The trick in doing this would be to come up with the correct method to combine these competing objectives together, and no doubt, it would be different for everyone. A naïve way would be to optimise the sum of dps over the different specs, but I don’t think this would have the intended effect, since 2000 spec 1 dps + 1000 spec 2 dps would be treated the same as 1500 dps for both specs. You could also look at include minimising the difference in dps between the two specs, but this also could have some unintended effects as well.

There is a lot more complexity involved in optimising for multiple objectives at the same time, not to mention the additional complexity in processing these calculations.

At various points in the past we have kicked around doing things like this… and there are other theorycrafters who are big on this idea – they generate stat priorities for e.g. 5 different scenarios, then do a weighted average depending on how important they think each scenario is.

We were never able to get behind that approach… it seems plausible until you start thinking about it too hard. You really end up with an “optimization” that isn’t very optimal for anything.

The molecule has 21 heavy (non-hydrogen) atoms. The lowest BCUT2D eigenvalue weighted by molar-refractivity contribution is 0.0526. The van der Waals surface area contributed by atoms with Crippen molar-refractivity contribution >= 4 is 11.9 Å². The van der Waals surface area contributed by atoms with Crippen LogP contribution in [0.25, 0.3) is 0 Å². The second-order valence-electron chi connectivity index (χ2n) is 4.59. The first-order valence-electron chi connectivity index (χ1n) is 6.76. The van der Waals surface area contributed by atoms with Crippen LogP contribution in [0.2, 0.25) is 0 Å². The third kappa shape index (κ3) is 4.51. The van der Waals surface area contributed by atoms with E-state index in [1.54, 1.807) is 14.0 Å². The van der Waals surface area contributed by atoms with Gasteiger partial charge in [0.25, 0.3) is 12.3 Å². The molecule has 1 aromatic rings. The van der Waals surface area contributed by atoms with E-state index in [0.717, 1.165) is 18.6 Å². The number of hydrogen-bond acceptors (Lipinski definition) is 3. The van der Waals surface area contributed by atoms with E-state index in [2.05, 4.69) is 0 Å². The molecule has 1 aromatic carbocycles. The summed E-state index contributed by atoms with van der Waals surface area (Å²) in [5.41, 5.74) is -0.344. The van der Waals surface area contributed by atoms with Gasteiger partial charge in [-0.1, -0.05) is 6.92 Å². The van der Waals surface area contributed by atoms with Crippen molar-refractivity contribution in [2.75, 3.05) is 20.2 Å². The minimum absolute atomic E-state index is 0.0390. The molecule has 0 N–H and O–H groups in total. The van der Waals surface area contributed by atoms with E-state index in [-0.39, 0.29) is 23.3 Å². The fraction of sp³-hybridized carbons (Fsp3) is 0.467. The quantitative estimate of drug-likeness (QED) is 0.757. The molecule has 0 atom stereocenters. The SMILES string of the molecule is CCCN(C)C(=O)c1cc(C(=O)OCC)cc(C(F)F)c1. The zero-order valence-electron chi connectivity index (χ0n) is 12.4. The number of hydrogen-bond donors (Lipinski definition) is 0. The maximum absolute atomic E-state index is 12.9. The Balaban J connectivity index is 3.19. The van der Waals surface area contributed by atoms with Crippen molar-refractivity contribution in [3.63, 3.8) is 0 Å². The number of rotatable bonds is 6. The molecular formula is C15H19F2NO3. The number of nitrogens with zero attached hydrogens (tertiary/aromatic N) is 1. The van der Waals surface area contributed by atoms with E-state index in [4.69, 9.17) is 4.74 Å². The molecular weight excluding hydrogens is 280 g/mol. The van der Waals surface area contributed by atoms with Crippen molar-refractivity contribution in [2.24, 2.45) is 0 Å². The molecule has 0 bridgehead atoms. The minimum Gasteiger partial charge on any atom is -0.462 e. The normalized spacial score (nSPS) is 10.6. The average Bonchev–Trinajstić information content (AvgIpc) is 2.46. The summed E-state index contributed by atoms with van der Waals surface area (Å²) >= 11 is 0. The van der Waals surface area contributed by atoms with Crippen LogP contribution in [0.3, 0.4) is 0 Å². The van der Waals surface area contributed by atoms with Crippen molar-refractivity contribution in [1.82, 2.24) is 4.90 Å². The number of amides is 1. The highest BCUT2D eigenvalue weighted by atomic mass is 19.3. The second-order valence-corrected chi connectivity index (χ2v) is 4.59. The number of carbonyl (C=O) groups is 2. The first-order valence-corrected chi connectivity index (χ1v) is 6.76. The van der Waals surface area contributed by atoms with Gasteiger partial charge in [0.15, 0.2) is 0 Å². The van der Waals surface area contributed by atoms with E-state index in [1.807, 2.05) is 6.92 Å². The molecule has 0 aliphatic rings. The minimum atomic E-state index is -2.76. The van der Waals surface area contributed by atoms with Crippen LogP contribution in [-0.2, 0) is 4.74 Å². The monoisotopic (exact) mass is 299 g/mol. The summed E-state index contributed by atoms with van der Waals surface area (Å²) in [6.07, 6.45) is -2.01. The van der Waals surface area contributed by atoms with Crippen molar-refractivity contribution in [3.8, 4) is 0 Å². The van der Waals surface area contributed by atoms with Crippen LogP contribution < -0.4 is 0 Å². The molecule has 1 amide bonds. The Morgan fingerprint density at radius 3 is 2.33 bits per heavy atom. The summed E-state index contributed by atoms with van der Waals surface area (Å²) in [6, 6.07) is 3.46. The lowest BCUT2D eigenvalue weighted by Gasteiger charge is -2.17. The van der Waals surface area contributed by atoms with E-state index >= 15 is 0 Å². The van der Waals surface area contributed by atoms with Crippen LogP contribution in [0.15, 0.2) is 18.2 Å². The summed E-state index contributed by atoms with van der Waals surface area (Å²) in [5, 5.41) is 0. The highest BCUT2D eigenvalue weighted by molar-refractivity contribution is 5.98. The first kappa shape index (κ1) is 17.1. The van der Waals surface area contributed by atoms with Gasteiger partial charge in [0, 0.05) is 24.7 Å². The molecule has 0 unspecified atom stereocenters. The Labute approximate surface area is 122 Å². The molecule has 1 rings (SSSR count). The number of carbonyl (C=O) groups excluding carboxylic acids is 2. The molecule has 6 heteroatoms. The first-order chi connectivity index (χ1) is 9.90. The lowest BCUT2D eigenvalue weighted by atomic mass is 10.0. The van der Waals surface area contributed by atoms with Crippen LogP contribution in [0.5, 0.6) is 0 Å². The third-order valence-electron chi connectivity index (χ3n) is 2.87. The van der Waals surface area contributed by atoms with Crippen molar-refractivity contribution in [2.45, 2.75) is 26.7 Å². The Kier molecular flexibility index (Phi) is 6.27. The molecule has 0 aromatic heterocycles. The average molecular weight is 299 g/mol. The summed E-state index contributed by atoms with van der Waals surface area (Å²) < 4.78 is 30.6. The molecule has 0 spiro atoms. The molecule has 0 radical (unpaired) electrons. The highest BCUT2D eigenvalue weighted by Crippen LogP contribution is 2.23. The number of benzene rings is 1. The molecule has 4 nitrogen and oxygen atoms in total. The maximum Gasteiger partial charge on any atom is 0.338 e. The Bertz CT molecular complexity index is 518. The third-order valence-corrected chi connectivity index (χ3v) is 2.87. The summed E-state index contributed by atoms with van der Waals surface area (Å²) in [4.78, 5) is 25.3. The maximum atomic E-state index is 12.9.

There are other approaches… something like agrocasey said. We could explore different methods for combining the scores of two different setups then optimize that. Certainly doable with enough code… but it would also be quite a bit more CPU intensive, not to mention the UI implications adding complexity to the site.

While these kinds of things aren’t totally off the table, I’d have to think about them a lot more. My intuition says that if your stats are optimal for one setup, they are at least “fine” for another setup. Major swings in the value of stats from one setup to the next within the same spec are rare. So the first thing I’d want to do is an analysis of how much benefit such an approach would theoretically give a player.

I’d like to do this because I experiment with several classes to find what’s most fun and at the same time competitive with other classes in terms of effectiveness as a tank and my DPS meter as a DPS (while I don’t forget my utility, interrupts, stuns, etc., of course). This experimentation of mine can be quite time-consuming and slow down gear progress on all classes, especially with Blizzard’s current RNG-based reward or gear-progression system. Accordingly, I would like to have one set of “acceptable but competitive” gear for my Frost & Blood DK, as one example. It’s not just about checking a Vault drop that is acceptable for both specs, as you suggested, and it is indeed something that I do. It’s also about prioritizing which M+ dungeons I run on each class, for example. I can’t do this for both specs while feeling mildly confident that I’m doing something acceptable without some sort of “math” behind my approach. It is why I always subscribe to AMR when I return to the game and pretty much never play capped characters without constantly optimizing them on AMR.